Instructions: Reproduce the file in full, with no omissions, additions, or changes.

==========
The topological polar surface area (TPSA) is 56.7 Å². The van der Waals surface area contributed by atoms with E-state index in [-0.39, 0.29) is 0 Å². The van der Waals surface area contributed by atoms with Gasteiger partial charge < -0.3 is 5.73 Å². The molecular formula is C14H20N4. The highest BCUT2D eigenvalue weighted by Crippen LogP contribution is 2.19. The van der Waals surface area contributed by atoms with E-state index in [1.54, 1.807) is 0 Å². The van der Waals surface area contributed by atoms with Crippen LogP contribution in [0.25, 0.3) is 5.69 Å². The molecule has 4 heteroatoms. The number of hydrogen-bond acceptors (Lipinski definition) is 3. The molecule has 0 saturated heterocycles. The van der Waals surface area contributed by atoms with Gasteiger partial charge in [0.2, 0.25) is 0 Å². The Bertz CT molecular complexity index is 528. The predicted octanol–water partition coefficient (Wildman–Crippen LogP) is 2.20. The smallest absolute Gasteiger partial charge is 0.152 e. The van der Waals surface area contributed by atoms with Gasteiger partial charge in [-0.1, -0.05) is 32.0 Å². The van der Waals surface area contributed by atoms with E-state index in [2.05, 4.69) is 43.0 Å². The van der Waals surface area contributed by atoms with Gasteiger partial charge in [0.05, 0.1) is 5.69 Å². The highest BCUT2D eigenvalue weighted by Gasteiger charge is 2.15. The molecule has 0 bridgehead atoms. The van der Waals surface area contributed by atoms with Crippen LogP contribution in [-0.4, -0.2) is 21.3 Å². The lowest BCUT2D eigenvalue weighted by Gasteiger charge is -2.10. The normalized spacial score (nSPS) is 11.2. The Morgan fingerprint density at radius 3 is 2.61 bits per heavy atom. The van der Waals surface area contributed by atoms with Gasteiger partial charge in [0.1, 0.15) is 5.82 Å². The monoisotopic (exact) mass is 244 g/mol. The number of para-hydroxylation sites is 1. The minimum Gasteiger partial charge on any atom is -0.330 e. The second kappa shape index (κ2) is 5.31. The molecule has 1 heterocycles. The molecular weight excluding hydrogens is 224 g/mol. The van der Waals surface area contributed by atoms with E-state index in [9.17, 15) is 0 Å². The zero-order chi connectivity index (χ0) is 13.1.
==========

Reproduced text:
The topological polar surface area (TPSA) is 56.7 Å². The van der Waals surface area contributed by atoms with E-state index in [-0.39, 0.29) is 0 Å². The van der Waals surface area contributed by atoms with Gasteiger partial charge < -0.3 is 5.73 Å². The molecular formula is C14H20N4. The highest BCUT2D eigenvalue weighted by Crippen LogP contribution is 2.19. The van der Waals surface area contributed by atoms with E-state index in [1.54, 1.807) is 0 Å². The van der Waals surface area contributed by atoms with Crippen LogP contribution in [0.25, 0.3) is 5.69 Å². The molecule has 4 heteroatoms. The number of hydrogen-bond acceptors (Lipinski definition) is 3. The molecule has 0 saturated heterocycles. The van der Waals surface area contributed by atoms with Gasteiger partial charge in [0.2, 0.25) is 0 Å². The Bertz CT molecular complexity index is 528. The predicted octanol–water partition coefficient (Wildman–Crippen LogP) is 2.20. The smallest absolute Gasteiger partial charge is 0.152 e. The van der Waals surface area contributed by atoms with Gasteiger partial charge in [-0.1, -0.05) is 32.0 Å². The van der Waals surface area contributed by atoms with E-state index in [2.05, 4.69) is 43.0 Å². The van der Waals surface area contributed by atoms with Gasteiger partial charge in [0.05, 0.1) is 5.69 Å². The highest BCUT2D eigenvalue weighted by Gasteiger charge is 2.15. The molecule has 0 bridgehead atoms. The van der Waals surface area contributed by atoms with Crippen LogP contribution in [-0.4, -0.2) is 21.3 Å². The lowest BCUT2D eigenvalue weighted by Gasteiger charge is -2.10. The normalized spacial score (nSPS) is 11.2. The Morgan fingerprint density at radius 3 is 2.61 bits per heavy atom. The van der Waals surface area contributed by atoms with Gasteiger partial charge in [0.1, 0.15) is 5.82 Å². The monoisotopic (exact) mass is 244 g/mol. The number of para-hydroxylation sites is 1. The minimum Gasteiger partial charge on any atom is -0.330 e. The second kappa shape index (κ2) is 5.31. The molecule has 1 heterocycles. The molecular weight excluding hydrogens is 224 g/mol. The van der Waals surface area contributed by atoms with E-state index in [9.17, 15) is 0 Å². The zero-order chi connectivity index (χ0) is 13.1.